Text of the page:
Fighting for the right to water

The UN General Assembly passed a resolution yesterday asserting the right to water and sanitation as a basic human right. For most of us, that seems to be common sense, something taken for granted.

So why is this UN resolution so important? The debate has been going for many years as in the original United Nations Universal Declaration of Human Rights (1948) there is no specific mention of water or sanitation. This is assumed to be because it was seen as a precondition for other human rights, and therefore did not need to be included.

However, it is evident that this is an issue that needs to be highlighted. With climate change, threats of wars over water and the fact that millions of people still lack access to clean water and sanitation, it is an issue that cannot be sidelined any longer.

The resolution passed yesterday was by no means unanimous. The abstention by some may seem unreasonable, but as a non-binding resolution it expressed the overwhelming support from countries across the world for water and sanitation to be seen as a basic human right. However, it is far from being set in stone as a formal human right, awaiting an independent report on the issue due to be presented to the  UN Human Rights Council next year.

I often take for granted the gift of clean running water, and forget how landmark resolutions like this symbolize a change in lifestyle and health for millions of people worldwide. I leave you with some thought-provoking statistics.

  • In 1998 the equivalent of $11 billion was spent on ice-cream in Europe. To provide universal access to clean water and sanitation would have cost $9 billion.
  • Some 1.1 billion people in developing countries have inadequate access to water, and 2.6 billion lack basic sanitation.
  • 1.8 billion people who have access to a water source within 1 kilometre (but not in their house or yard) consume around 20 litres a day. In the UK, the average person uses more than 50 litres of water a day flushing toilets (where average daily water usage is about 150 litres a day).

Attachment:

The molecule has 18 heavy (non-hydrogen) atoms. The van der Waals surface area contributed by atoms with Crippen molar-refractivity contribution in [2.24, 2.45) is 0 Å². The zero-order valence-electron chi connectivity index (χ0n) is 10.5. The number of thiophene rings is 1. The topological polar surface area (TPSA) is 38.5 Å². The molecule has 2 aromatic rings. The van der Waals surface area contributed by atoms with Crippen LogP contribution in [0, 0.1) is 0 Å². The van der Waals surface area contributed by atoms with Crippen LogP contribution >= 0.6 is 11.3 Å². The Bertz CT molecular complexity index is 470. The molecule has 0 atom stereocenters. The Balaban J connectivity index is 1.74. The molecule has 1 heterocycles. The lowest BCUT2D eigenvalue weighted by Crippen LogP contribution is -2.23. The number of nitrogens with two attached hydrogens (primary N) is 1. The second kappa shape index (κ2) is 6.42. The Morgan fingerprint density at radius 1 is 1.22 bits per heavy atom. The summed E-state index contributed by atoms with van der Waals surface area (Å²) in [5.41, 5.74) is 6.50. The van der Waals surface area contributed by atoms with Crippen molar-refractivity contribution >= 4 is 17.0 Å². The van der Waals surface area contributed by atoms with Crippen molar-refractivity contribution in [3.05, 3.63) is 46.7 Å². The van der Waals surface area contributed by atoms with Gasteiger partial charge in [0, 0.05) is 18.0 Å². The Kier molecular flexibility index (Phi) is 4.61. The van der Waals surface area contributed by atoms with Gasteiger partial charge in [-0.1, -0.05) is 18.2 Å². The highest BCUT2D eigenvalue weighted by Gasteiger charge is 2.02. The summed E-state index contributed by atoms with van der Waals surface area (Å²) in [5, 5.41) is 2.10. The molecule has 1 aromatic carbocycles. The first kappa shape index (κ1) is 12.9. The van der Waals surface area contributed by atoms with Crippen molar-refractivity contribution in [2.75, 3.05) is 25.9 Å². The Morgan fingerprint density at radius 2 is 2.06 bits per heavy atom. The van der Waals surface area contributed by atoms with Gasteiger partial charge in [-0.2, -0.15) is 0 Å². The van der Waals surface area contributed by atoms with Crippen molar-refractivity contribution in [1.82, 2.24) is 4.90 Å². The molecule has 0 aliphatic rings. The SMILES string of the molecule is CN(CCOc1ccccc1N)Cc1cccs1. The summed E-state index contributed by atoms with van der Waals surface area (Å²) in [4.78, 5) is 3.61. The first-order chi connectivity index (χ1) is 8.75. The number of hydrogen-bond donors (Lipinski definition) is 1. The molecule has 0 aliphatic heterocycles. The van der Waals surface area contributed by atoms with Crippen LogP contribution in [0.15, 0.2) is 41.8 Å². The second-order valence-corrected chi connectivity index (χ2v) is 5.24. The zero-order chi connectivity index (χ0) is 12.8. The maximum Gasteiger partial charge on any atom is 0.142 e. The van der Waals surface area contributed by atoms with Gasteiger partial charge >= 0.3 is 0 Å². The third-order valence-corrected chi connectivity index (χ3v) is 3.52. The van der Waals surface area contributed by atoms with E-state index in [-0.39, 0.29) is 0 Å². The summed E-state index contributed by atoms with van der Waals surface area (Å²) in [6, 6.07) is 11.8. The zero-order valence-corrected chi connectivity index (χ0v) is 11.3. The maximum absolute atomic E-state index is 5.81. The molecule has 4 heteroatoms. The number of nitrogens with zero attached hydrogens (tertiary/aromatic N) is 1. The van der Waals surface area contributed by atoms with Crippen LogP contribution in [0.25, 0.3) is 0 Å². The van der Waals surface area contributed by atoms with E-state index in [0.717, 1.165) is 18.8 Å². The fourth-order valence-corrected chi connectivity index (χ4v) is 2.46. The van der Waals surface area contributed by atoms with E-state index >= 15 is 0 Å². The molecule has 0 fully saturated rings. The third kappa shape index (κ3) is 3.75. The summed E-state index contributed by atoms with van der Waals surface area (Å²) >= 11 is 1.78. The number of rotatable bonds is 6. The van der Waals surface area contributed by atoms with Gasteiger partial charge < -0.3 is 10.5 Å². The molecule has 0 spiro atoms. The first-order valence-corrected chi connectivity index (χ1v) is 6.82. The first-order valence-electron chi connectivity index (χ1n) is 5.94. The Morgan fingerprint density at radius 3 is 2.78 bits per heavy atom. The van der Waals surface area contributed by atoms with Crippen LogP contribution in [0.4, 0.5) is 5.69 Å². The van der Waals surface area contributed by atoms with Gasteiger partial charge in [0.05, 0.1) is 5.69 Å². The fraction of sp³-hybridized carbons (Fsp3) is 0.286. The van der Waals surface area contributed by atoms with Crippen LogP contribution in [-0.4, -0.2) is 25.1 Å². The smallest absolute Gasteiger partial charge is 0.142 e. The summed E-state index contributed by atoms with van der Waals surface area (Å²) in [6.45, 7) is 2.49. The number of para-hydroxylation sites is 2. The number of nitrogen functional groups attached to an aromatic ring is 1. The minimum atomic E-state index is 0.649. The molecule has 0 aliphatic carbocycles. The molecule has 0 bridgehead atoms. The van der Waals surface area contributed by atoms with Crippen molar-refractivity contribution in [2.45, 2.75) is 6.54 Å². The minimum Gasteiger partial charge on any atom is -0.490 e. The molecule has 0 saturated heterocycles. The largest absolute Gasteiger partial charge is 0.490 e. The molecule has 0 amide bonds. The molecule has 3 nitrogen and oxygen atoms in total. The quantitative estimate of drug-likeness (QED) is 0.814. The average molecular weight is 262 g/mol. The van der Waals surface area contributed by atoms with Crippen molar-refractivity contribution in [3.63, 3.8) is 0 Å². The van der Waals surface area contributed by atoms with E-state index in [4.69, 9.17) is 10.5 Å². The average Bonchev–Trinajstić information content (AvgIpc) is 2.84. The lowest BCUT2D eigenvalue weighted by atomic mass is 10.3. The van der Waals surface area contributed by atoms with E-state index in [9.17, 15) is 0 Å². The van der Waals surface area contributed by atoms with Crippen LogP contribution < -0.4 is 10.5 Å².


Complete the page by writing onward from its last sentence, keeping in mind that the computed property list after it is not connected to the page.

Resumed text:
Statistics taken from here.

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Published in: on July 29, 2010 at 11:51 am  Leave a Comment  
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Water, water, everywhere, nor any drop to drink

I saw an impressive contemporary dance show last night, a piece called Scattered, performed by Motionhouse. The piece was formed around the theme of water, moving north to south across the globe, from ice in the arctic, to the desert and even a section representing the depths of the ocean. It combined dynamic dance moves, aerial acrobatics, and stunning visual projections onto a carefully curved stage that looked like a wave. It was an inspiring performance, which left me reflecting on the vital role water plays in our everyday life.

I too often take the supply of water for granted. Turning on the tap, the shower, even flushing the toilet are all actions I hardly give a second thought. Yet for many, a clean reliable source of water is hard to find. The section in the dance show representing the desert portrayed one dancer in the centre of the stage, parched in the heat, surrounded by the others all with bottles of water, indifferent to her plight until she collapses from exhaustion and dehydration. 

Without water, the simplest of tasks becomes a huge obstacle. Any time there is a water cut, life suddenly gets more difficult. For some, accessing a clean and safe water supply is just too expensive.  The urban poor, with approximately 1 billion living in slums across the globe are often denied access to basic services, with utility providers directing their supply to the wealthier areas. WaterAid estimates that it costs 37% of a person’s annual income to connect to the water supply, a prohibitive sum for many.

The 15th African International Water Congress is currently underway this week, taking place in Uganda’s capital, Kampala, focusing on perspectives facing energy challenges and climate change. The hope is that this international congress will begin to successfully tackle some of these perceptions, and advocate for improved access to services for the poor. Water is life-giving and life-sustaining, an issue that cannot and must not be ignored.